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The significance of transport mobility in predicting well-being

Listed author(s):
  • Vella-Brodrick, Dianne A.
  • Stanley, Janet
Registered author(s):

    Transport mobility provides increased opportunities for individuals to undertake fundamental tasks beyond the home environment, such as going to work and purchasing essential goods. Moreover, transport mobility may also play an important role in helping to satisfy inherent psychosocial needs which are deemed necessary for well-being, such as relating well with others, feelings of competence and mastery, and heightened autonomy. Exploring these relationships more fully is the focus of the current study. Based on responses from 435 participants from Melbourne, Australia, hierarchical regression analyses were undertaken to test whether transport mobility predicts subjective well-being as mediated by psychological well-being (N=435). Support was found for a full mediation model, whereby transport mobility predicted subjective well-being through the mediating variables of environmental mastery, positive relations with others and self acceptance. Thus, the impact and benefits of transport mobility extend to psychosocial factors related to well-being. Although additional work is needed to confirm these findings using varied samples and measurement approaches, this is a valuable outcome which provides some justification for developing policy and investing resources into improving transport mobility to promote highly desirable outcomes related to well-being.

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    File URL: http://www.sciencedirect.com/science/article/pii/S0967070X13000929
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    Article provided by Elsevier in its journal Transport Policy.

    Volume (Year): 29 (2013)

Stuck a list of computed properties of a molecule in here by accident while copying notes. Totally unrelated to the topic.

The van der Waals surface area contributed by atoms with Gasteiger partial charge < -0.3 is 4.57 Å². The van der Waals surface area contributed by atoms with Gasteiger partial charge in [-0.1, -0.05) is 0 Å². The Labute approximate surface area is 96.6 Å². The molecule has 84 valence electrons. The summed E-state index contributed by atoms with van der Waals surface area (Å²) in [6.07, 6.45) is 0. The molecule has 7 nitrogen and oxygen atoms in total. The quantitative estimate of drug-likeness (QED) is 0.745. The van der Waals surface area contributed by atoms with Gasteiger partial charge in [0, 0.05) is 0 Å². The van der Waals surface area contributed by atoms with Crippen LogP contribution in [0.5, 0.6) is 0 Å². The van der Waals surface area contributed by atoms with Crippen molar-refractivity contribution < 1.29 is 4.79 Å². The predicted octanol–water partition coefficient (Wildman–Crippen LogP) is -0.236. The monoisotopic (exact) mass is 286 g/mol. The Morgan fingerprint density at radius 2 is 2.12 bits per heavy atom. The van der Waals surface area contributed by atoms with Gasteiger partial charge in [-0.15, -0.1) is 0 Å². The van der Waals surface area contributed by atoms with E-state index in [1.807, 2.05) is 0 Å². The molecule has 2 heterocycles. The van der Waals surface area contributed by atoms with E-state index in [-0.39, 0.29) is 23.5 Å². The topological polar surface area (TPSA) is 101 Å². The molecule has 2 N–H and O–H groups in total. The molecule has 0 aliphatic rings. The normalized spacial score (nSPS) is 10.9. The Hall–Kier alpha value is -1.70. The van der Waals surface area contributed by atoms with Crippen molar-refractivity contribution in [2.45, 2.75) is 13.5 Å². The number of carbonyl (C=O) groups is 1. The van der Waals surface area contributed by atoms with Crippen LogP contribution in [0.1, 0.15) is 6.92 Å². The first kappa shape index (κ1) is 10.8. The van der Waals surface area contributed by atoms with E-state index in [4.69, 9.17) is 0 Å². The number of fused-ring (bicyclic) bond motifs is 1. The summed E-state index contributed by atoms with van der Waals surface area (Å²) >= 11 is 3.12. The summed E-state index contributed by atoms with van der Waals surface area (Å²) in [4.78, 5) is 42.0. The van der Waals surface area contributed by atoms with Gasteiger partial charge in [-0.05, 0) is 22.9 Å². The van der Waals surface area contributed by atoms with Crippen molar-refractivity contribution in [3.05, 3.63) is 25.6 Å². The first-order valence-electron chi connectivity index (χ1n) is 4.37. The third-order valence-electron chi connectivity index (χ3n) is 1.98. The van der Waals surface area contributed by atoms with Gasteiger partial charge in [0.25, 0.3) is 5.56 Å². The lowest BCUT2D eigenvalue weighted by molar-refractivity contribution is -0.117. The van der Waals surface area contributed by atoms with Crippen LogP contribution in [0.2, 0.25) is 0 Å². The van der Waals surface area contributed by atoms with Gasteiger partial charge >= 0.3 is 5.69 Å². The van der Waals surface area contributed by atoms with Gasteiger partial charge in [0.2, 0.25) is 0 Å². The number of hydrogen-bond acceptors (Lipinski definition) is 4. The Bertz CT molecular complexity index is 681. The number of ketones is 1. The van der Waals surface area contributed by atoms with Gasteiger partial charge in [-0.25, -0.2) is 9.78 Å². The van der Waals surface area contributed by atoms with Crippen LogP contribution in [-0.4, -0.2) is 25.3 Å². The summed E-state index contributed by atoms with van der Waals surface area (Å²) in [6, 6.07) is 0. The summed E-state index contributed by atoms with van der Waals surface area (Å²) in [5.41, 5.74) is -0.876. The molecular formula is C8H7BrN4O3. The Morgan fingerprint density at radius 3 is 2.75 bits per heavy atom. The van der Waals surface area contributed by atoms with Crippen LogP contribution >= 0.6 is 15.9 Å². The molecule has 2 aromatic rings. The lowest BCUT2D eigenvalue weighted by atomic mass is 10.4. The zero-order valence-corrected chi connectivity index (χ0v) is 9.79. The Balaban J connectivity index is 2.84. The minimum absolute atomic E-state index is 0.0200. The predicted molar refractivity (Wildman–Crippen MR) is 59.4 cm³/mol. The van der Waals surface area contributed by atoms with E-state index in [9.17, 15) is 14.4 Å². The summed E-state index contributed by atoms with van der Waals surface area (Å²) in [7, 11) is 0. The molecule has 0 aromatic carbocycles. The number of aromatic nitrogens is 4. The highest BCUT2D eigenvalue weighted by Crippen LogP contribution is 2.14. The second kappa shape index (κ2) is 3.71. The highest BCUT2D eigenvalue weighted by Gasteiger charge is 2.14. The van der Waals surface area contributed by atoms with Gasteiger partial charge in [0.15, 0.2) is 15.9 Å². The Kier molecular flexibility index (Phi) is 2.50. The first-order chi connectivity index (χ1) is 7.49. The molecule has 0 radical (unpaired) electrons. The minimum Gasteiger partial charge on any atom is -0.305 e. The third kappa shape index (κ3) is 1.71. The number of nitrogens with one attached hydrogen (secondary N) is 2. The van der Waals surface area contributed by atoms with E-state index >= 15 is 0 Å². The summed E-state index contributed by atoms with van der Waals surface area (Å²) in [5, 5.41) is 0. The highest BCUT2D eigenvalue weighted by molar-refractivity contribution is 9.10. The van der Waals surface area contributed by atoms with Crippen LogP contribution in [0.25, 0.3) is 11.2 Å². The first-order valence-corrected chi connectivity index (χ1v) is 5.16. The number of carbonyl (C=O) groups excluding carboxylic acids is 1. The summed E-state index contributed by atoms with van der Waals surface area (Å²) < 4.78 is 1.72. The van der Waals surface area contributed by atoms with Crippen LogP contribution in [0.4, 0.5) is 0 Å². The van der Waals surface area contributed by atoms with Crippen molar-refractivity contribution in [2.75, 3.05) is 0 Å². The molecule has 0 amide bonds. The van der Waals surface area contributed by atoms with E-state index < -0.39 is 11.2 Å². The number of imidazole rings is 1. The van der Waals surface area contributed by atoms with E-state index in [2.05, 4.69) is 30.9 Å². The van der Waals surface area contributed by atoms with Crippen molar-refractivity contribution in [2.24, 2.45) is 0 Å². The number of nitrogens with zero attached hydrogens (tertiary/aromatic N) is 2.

Issue (Month): C ()
    Pages: 236-242

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    Handle: RePEc:eee:trapol:v:29:y:2013:i:c:p:236-242
    DOI: 10.1016/j.tranpol.2013.06.005
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    1. Cecilia Bergstad & Amelie Gamble & Tommy Gärling & Olle Hagman & Merritt Polk & Dick Ettema & Margareta Friman & Lars Olsson, 2011. "Subjective well-being related to satisfaction with daily travel," Transportation, Springer, vol. 38(1), pages 1-15, January.
    2. Dianne Vella-Brodrick & Nansook Park & Christopher Peterson, 2009. "Three Ways to Be Happy: Pleasure, Engagement, and Meaning—Findings from Australian and US Samples," Social Indicators Research: An International and Interdisciplinary Journal for Quality-of-Life Measurement, Springer, vol. 90(2), pages 165-179, January.
    3. David Metz, 2003. "Transport policy for an ageing population," Transport Reviews, Taylor & Francis Journals, vol. 23(4), pages 375-386, July.
    4. Stanley, John K. & Hensher, David A. & Stanley, Janet R. & Vella-Brodrick, Dianne, 2011. "Mobility, social exclusion and well-being: Exploring the links," Transportation Research Part A: Policy and Practice, Elsevier, vol. 45(8), pages 789-801, October.
    5. Graham Currie & Alexa Delbosc, 2010. "Modelling the social and psychological impacts of transport disadvantage," Transportation, Springer, vol. 37(6), pages 953-966, November.
    6. Stanley, Janet & Vella-Brodrick, Dianne, 2009. "The usefulness of social exclusion to inform social policy in transport," Transport Policy, Elsevier, vol. 16(3), pages 90-96, July.
    7. Spinney, Jamie E.L. & Scott, Darren M. & Newbold, K. Bruce, 2009. "Transport mobility benefits and quality of life: A time-use perspective of elderly Canadians," Transport Policy, Elsevier, vol. 16(1), pages 1-11, January.
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